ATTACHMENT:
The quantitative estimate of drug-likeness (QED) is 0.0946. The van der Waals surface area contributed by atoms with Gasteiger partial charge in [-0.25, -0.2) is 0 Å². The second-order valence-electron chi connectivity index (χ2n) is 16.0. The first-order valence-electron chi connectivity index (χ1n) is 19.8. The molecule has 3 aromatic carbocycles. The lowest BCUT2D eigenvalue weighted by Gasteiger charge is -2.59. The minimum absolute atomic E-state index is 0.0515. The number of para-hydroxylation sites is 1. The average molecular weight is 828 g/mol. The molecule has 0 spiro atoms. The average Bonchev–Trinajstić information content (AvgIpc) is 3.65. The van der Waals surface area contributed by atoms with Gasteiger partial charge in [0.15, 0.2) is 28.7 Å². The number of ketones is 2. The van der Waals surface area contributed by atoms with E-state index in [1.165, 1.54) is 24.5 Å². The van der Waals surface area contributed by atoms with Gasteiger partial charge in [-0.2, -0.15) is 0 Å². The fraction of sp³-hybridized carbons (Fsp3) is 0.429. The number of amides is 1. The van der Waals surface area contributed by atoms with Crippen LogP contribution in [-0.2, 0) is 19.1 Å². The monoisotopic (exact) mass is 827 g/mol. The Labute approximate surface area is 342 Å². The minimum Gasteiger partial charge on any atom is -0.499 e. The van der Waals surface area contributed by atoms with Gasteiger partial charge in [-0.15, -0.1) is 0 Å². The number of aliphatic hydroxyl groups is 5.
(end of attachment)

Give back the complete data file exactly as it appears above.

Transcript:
The quantitative estimate of drug-likeness (QED) is 0.0946. The van der Waals surface area contributed by atoms with Gasteiger partial charge in [-0.25, -0.2) is 0 Å². The second-order valence-electron chi connectivity index (χ2n) is 16.0. The first-order valence-electron chi connectivity index (χ1n) is 19.8. The molecule has 3 aromatic carbocycles. The lowest BCUT2D eigenvalue weighted by Gasteiger charge is -2.59. The minimum absolute atomic E-state index is 0.0515. The number of para-hydroxylation sites is 1. The average molecular weight is 828 g/mol. The molecule has 0 spiro atoms. The average Bonchev–Trinajstić information content (AvgIpc) is 3.65. The van der Waals surface area contributed by atoms with Gasteiger partial charge in [0.15, 0.2) is 28.7 Å². The number of ketones is 2. The van der Waals surface area contributed by atoms with E-state index in [1.165, 1.54) is 24.5 Å². The van der Waals surface area contributed by atoms with Gasteiger partial charge in [-0.2, -0.15) is 0 Å². The fraction of sp³-hybridized carbons (Fsp3) is 0.429. The number of amides is 1. The van der Waals surface area contributed by atoms with Crippen LogP contribution in [-0.2, 0) is 19.1 Å². The monoisotopic (exact) mass is 827 g/mol. The Labute approximate surface area is 342 Å². The minimum Gasteiger partial charge on any atom is -0.499 e. The van der Waals surface area contributed by atoms with Gasteiger partial charge in [-0.15, -0.1) is 0 Å². The number of aliphatic hydroxyl groups is 5.